Taking the advice of the Brit we met yesterday we headed out of Hiroshima to Miyajima Island It looked close on the map but it was a good 30 minutes on the train. From Miyajimguchi station it is a short walk down to where the ferries take you over to the Island. The ferries run every fifteen minutes so no need to rush as you get off the train. They also have a locker facility meaning we could dump our heavy bags and really enjoy the day. Probably the best ¥600 we have spent since getting here! The ferry takes about twenty minutes to cross and I urge you to walk around the boat, each side offers a unique view. Be sure to find yourself on the right side of the boat as it approaches the island because it will do a quick fly by of The Great Torii before docking.
Miyajima is a beautiful island that I wish we had more time to explore. As you get off the ferry you find yourself wandering down quaint little streets packed with tourists and local Japanese stools and shops selling everything from octopus to ice cream. We didn’t have either due to budget constraints but did give in to, well, we don’t really know what they were. Since we have been in Japan we have seen shops with very large automated machinery in the windows churning out what looks like biscuits. They looked really dry and shortbread like, not that appetising. However at the street markets we could get close enough to inspect them and discovered they were soft and sponge like. We then found one labeled chocolate, and caved in. Costing only ¥90 each (50p) they are not going to break the budget. Wow they taste amazing, and we’re still warm. Soft fluffy sponge cakes with a chocolate cream filling. Maybe it’s a good thing we didn’t try them when we first got to Japan, we may have blown a lot of money on them during our stay.
The main attraction on the island is The Great Torii which is a 17 meter high, 24 meter wide, 60 tonne Torii 200 meters off the coast of the island. When the tide is in it looks like the Torii is floating on the sea. For ¥1000 each (£5) you can be taken out on a traditional Japanese boat to get a closer look and drift through the gate. If that’s not close enough you can wait until low tide where you are able to walk out and touch it. The main pillars are made from camphor trees and are about 600 years old. Like most wooden buildings The Great Torii has been rebuilt over the years, the one we see today is actually the 8th, built in 1875, the original was constructed in 1168 painted in the vermilion orange colour to keep evil spirits away. What’s blown me away is that it is not buried deep in the sand but rather just sits there on its 6 pillars. To help weigh it down sections have been filled with seven tons of stones each one the size of your fist. If you can draw yourself away from the majesty of The Great Torii there is the Itsukushima Shrine to explore. Being suspended over the water makes this shrine a very unique and surreal experience. You can see fish swimming around beneath your feet as you explore. You are lead around the catwalk to a very popular photograph spot of The Great Torii. There was a very long queue and decided to move on the small beach and grab some photos there instead:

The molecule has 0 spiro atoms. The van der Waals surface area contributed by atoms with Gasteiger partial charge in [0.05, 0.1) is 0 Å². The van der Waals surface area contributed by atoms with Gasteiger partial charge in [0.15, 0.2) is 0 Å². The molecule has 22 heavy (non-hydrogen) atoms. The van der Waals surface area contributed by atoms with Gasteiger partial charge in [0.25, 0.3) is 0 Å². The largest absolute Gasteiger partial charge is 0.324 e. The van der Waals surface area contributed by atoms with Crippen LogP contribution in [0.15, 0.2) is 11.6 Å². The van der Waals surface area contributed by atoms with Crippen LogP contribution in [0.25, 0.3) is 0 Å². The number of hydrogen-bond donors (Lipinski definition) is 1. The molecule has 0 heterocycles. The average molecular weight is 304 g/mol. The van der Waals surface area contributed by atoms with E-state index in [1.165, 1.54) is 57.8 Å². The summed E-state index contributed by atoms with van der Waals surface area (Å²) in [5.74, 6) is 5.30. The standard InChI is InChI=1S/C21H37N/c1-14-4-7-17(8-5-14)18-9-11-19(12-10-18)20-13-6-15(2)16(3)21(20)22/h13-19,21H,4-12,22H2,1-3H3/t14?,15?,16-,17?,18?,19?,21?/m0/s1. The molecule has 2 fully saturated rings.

Realising we was running out of time, (we still have a 5 hour train journey to Kukora) we headed back to the mainland and grabbed some lunch before jumping on the train. The 5 hours flew past, I seriously recommend starting a blog, blogging takes up so much time and is great for long journeys, not to mention keeping note of what you’ve done. Tonight we were staying at Tanga Table Hostel, which was just a short walk from the station. We thought we had booked a private room but that was lost in translation on the website and apparently we had only paid for one person so had to cough up double the money, definitely a complaint letter on the cards. However on the plus side it’s the best Hostel we have stayed in, if a little expensive. The place can’t be more than a few months old, everything is either immaculate or not finished! We was meant to be sleeping on traditional futons (on the floor) but these were all taken and ended up in bunk beds that had curtains offering you some privacy. Just a shame the guy below be was sniffing all night!